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    • Export Citation
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    • Search Google Scholar
    • Export Citation
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    • Search Google Scholar
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    • Search Google Scholar
    • Export Citation
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    • Search Google Scholar
    • Export Citation
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    • Search Google Scholar
    • Export Citation
  • GruszkaAKunert-RadekJRadekAPisarekHTaylorJDongJZCullerMDPawlikowskiM2006The effect of selective sst1, sst2, sst5 somatostatin receptors agonists, a somatostatin/dopamine (SST/DA) chimera and bromocriptine on the ‘clinically non-functioning’ pituitary adenomas in vitro. Life Science78689693.

    • Search Google Scholar
    • Export Citation
  • GuilleminR2005Hypothalamic hormones a.k.a. hypothalamic releasing factors. Journal of Endocrinology1841128.

  • HoflandLJLambertsSW2001Somatostatin receptor subtype expression in human tumors. Annals of Oncology12S31S36.

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    • Search Google Scholar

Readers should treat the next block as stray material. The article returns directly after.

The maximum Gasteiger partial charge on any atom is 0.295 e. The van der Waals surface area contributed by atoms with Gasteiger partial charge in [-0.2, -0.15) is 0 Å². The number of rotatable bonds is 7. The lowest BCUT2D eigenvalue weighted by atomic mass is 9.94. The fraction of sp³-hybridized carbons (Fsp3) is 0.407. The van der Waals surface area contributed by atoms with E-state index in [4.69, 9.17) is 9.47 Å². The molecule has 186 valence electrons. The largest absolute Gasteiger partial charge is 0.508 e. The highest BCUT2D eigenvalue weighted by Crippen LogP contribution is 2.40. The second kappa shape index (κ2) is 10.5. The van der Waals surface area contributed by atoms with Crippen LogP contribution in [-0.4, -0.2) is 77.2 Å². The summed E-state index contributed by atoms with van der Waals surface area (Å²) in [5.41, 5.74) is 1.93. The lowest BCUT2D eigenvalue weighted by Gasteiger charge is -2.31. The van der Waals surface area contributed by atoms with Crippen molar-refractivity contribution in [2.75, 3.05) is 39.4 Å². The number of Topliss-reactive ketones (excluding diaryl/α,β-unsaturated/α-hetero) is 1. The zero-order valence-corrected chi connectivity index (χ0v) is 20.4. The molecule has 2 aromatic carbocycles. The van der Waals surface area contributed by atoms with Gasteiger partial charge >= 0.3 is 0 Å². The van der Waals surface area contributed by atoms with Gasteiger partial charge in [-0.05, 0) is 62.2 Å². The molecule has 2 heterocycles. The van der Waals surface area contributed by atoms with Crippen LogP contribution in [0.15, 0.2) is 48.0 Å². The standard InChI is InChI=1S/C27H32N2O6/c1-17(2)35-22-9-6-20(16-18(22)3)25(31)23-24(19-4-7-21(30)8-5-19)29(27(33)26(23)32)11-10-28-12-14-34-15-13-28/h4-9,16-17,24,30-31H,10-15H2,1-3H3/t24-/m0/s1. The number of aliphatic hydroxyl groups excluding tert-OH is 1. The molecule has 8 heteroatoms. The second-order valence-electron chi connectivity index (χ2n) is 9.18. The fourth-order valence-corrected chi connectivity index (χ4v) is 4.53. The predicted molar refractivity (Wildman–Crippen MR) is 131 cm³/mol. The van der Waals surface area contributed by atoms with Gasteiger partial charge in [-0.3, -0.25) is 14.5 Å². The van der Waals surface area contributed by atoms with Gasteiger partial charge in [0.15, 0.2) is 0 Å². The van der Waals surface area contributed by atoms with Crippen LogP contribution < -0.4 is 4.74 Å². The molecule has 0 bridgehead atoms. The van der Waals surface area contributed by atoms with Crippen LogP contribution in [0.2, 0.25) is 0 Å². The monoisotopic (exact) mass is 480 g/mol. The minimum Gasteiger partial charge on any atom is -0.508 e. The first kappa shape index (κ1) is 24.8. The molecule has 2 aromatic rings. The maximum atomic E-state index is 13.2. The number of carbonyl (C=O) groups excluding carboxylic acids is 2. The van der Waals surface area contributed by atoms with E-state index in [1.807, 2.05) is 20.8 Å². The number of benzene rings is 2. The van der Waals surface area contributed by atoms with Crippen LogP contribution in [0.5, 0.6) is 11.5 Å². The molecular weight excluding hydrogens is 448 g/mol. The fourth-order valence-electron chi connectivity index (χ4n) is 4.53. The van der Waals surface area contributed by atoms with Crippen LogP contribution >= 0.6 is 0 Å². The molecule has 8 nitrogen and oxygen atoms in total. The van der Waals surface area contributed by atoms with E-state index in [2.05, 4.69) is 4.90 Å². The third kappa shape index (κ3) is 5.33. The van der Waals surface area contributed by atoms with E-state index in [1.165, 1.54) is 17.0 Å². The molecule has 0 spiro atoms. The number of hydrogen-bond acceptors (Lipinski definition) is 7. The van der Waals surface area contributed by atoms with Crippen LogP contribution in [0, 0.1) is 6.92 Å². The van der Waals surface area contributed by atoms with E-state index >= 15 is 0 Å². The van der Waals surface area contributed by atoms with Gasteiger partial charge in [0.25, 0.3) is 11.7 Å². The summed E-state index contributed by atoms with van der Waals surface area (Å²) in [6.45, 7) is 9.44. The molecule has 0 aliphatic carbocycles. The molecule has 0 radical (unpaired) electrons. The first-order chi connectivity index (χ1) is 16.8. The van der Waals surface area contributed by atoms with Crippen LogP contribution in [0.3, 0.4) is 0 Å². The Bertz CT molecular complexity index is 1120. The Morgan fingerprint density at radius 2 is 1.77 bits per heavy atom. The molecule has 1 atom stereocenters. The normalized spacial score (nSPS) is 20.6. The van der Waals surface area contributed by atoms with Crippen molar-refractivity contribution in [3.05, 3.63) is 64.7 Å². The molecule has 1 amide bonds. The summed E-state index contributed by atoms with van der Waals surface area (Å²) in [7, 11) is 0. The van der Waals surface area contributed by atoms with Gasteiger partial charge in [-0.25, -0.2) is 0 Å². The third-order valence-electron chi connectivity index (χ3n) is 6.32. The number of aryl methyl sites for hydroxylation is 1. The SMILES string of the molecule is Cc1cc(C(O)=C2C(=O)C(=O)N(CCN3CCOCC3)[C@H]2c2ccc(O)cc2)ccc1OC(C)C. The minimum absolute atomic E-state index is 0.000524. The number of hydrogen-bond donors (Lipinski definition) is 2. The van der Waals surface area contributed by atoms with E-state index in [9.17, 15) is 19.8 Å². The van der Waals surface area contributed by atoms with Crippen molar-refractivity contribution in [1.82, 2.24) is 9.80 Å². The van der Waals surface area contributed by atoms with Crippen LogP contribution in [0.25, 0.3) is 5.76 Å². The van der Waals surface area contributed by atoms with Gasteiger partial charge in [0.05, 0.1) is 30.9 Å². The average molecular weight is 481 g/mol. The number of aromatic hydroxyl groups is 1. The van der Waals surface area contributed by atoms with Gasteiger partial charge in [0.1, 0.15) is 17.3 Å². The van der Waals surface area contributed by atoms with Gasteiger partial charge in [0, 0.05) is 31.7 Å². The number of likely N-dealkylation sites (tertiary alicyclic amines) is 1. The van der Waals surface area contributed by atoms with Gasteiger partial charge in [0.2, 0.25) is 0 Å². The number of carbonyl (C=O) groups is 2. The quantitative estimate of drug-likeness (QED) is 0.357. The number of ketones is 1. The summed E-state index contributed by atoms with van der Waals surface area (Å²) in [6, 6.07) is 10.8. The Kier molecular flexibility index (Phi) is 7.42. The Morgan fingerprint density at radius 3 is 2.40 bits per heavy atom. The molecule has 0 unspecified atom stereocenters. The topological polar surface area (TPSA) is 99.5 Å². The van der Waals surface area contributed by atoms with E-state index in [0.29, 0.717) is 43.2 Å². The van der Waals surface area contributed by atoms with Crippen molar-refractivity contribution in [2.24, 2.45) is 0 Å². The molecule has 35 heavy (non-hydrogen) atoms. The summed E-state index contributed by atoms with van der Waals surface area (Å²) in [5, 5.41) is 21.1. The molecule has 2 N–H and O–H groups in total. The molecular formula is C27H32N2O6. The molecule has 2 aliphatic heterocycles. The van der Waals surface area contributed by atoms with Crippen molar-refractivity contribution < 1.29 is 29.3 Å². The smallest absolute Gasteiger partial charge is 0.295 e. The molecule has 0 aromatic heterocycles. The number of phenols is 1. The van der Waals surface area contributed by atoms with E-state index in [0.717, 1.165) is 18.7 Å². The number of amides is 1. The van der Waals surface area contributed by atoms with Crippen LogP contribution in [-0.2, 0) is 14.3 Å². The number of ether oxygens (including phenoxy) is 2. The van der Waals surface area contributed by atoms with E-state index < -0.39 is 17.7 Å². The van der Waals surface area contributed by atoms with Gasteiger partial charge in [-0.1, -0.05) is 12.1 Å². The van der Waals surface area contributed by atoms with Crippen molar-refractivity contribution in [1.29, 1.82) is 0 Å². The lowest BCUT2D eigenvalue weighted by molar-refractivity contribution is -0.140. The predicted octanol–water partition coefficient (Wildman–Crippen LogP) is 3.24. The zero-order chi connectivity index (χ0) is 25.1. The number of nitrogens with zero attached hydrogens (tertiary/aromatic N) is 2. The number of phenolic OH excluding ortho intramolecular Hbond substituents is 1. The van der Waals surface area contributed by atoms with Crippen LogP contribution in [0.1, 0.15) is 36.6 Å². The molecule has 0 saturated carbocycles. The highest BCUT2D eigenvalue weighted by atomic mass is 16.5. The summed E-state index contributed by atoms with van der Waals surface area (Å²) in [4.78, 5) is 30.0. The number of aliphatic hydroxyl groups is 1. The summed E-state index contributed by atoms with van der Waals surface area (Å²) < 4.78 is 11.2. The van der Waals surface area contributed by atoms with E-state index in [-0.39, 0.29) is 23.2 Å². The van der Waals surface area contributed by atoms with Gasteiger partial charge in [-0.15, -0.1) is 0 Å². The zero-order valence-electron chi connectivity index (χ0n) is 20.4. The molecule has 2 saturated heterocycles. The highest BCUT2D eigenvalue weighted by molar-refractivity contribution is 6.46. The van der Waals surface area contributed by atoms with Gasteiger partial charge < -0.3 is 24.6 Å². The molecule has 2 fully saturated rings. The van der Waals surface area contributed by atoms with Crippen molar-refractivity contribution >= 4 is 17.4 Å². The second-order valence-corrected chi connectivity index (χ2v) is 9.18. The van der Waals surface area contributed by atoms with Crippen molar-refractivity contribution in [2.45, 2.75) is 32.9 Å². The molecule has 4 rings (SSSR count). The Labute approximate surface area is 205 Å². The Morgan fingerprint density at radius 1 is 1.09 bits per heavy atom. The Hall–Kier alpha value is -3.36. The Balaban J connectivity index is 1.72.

• Export Citation
  • KiddMModlinIMBlackJWBoyceMCullerM2007A comparison of the effects of gastrin, somatostatin and dopamine receptor ligands on rat gastric enterochromaffin-like cell secretion and proliferation. Regulatory Peptides143109117.

    • Search Google Scholar
    • Export Citation
  • KiddMDrozdovIJosephRPfragnerRCullerMModlinI2008Differential cytotoxicity of novel somatostatin and dopamine chimeric compounds on bronchopulmonary and small intestinal neuroendocrine tumor cell lines. Cancer113690700.

    • Search Google Scholar
    • Export Citation
  • LahlouHGuillermetJHortalaMVernejoulFPyronnetSBousquetCSusiniC2004Molecular signaling of somatostatin receptors. Annals of the New York Academy of Sciences1014121131.

    • Search Google Scholar
    • Export Citation
  • LambertsSWZweensMVerschoorLdel PozoE1986A comparison among the growth hormone-lowering effects in acromegaly of the somatostatin analog SMS 201–995, bromocriptine, and the combination of both drugs. Journal of Clinical Endocrinology and Metabolism631619.

    • Search Google Scholar
    • Export Citation
  • LescheSLehmannDNagelFSchmidHASchulzS2009Differential effects of octreotide and pasireotide on somatostatin receptor internalization and trafficking in vitro. Journal of Clinical Endocrinology and Metabolism94654661.

    • Search Google Scholar
    • Export Citation
  • LiJKChowCCYeungVTMakTWKoGTSwaminathanRChanJCCockramCS2000Treatment of Chinese acromegaly with a combination of bromocriptine and octreotide. Australian and New Zealand Journal of Medicine30457461.